Addiction courts save millions in prison costs
Two alcohol and drug courts have saved $28.7 million in prison costs over a six year pilot. Reporter Teuila Fuatai spent a day in one of the courts, and got an inside view of what could be one answer to NZ’s unsustainable prison system.
With more than 10,000 people behind bars and total prison costs expected to top $1 billion next year, politicians are desperate for ways to rein in the corrections system.
The problems sometimes seem intractable, the financial and human costs ever-increasing.
But far from the halls of power and policy summits, one approach being employed to stop people offending and going back to prison has had some real success.
Grounded in evidence and criminal justice research, the country’s two Alcohol and Other Drug Treatment (AODT) courts are tasked with handling one of the toughest, and most costly, cohort of offenders: recidivist criminals.
There is a clear pattern in the lives of this cohort. They commit crimes, go to prison, get released, and then start the cycle again.
In the AODT courts, the offenders also have an added layer of complexity - their offending has been clinically assessed as driven by their alcohol and/or drug addiction.
The two Auckland-based pilot courts, set up nearly seven years ago, have shown interesting results.
Of particular note are new figures which show at least $28.7 million in prison costs has been saved through their operations.
Newsroom visited one of the courts, heard from the judge and offenders and looked at the overall success rate of this ongoing ‘pilot’.
The ‘harder’ option
At the Waitakere District Court house, Judge Lisa Tremewan and her AODT court team are well into a typical Wednesday. It begins with a case-by-case rundown of “participants” who are due to appear.
During the closed court morning session, Tremewan, the prosecuting sergeant, the assigned AODT lawyer, case manager and Matua (elder) Rawiri “Ra” Pene, discuss a participant’s progress through their AODT court-assigned plan.
Unlike ordinary criminal court, the AODT court requires offenders to address the root of their criminal behaviour. In addition to pleading guilty to offences, participants undergo intense, regimented addiction treatment and rehabilitative criminal behaviour programmes. Counselling, community service and mandatory participation in alcohol and/or narcotic anonymous groups are included. Regular and random alcohol and drug testing is also mandatory.
On average, it takes a participant 18 months to complete the court’s requirements. Those who fail to stick to the programme must complete the original, indicated prison sentence they would have received if they had gone through the District Court.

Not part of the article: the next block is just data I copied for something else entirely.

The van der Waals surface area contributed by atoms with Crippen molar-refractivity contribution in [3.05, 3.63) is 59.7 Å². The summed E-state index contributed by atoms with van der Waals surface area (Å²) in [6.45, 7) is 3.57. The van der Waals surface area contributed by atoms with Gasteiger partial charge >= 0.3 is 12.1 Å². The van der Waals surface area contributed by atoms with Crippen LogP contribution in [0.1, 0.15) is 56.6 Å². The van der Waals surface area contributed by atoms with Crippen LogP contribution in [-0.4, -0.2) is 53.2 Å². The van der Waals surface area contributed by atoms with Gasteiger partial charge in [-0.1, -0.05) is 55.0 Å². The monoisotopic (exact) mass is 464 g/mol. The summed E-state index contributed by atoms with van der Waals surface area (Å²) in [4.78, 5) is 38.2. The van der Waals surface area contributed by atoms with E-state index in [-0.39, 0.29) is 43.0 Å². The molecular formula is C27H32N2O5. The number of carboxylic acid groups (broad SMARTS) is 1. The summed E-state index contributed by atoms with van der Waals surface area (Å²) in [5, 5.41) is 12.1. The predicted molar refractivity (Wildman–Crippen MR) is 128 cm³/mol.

Only recidivist offenders are considered by the court, because research shows that works best. Sexual offenders, and anyone with an indicated prison sentence of more than three years will not be considered.
So far, 167 people have completed sentences handed out by the AODT court. Data shows that the average indicated prison sentence from those “graduates” is 20.6 months. According to Corrections, it costs about $100,000 to keep someone behind bars for 12 months.
Overall, had the 167 AODT court graduates served the average sentence time of 20.6 months, it would have added $28.7 million to prison costs.
As Tremewan puts it: “It is, by far, the hardest option. People who come through here tell us they ‘can do prison’ standing on their heads. That it’s easy. For many of them, a prison term is the only thing they have ever completed. But, getting to the truth of the matter, now that is a completely different story.”
Here are summaries of three of the cases from a day at the Waitakere court:
Case one: Once Were Warriors upbringing
Bradley is well-versed to life behind bars. Covered in tattoos and of Māori descent, the 36-year-old is marking 112 days sober at his AODT court appearance today. The alcohol and methamphetamine addict first entered the criminal justice system at age 15. Over the years, he has been through the Youth Court and committed dozens of offences related to burglary, providing false documents, assault and family violence.
For more than 40 of those charges, he has received time behind bars. For his most recent round of offending, the father of seven received an indicated prison sentence of 34 months. At the moment, he is two weeks out from completing a 16-week programme at the Higher Ground Drug Rehabilitation trust on the Te Atatu Peninsula.
Tremewan: “So, how are things going for you Bradley?”
Barely louder than a whisper, Bradley replies: “Still challenging - scary because I’m coming up to graduating in something hard, which I’ve never done in my whole life.”
In the past week, staff at Higher Ground have raised concerns about some of Bradley’s recent behaviour. They have also questioned whether he should graduate from the programme “because he still has a lot of work left to do”. After discussion by Tremewan and the AODT court team that morning, all agreed that for any outcomes in Bradley’s offending, and life to change, completing the Higher Ground programme was important.
After a few moments, Bradley looks up at Tremewan and continues:
“I’m still hard on myself because I know the old me. I’ve never completed anything in my life. It’s around the corner - a couple of weeks away. Because of me being scared, it’s coming out sideways from myself. I’m getting in trouble at treatment for little things. Maybe, I’m not composing myself properly. I’m just keeping myself in the programme and just concentrating on that. But, I’m doubting myself. I don’t know what achievement is, I don’t know what it feels like, I don’t know what it looks like, and I don’t know how it’s going to be when it finishes.”